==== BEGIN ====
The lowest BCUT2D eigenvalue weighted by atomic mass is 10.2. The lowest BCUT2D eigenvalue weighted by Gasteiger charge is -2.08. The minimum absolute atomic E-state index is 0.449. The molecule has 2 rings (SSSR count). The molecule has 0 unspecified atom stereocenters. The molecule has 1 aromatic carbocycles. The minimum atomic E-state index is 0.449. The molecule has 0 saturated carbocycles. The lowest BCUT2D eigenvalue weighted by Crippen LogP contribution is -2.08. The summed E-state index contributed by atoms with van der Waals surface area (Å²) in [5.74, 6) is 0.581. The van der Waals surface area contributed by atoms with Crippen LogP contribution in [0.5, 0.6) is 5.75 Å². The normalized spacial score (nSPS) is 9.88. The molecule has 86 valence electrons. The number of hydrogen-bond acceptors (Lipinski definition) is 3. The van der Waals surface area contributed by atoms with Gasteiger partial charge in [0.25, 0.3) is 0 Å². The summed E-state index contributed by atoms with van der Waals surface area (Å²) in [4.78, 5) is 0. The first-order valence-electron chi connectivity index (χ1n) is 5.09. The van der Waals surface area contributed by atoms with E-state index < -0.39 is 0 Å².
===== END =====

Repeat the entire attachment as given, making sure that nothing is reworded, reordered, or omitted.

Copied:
The lowest BCUT2D eigenvalue weighted by atomic mass is 10.2. The lowest BCUT2D eigenvalue weighted by Gasteiger charge is -2.08. The minimum absolute atomic E-state index is 0.449. The molecule has 2 rings (SSSR count). The molecule has 0 unspecified atom stereocenters. The molecule has 1 aromatic carbocycles. The minimum atomic E-state index is 0.449. The molecule has 0 saturated carbocycles. The lowest BCUT2D eigenvalue weighted by Crippen LogP contribution is -2.08. The summed E-state index contributed by atoms with van der Waals surface area (Å²) in [5.74, 6) is 0.581. The van der Waals surface area contributed by atoms with Crippen LogP contribution in [0.5, 0.6) is 5.75 Å². The normalized spacial score (nSPS) is 9.88. The molecule has 86 valence electrons. The number of hydrogen-bond acceptors (Lipinski definition) is 3. The van der Waals surface area contributed by atoms with Gasteiger partial charge in [0.25, 0.3) is 0 Å². The summed E-state index contributed by atoms with van der Waals surface area (Å²) in [4.78, 5) is 0. The first-order valence-electron chi connectivity index (χ1n) is 5.09. The van der Waals surface area contributed by atoms with E-state index < -0.39 is 0 Å².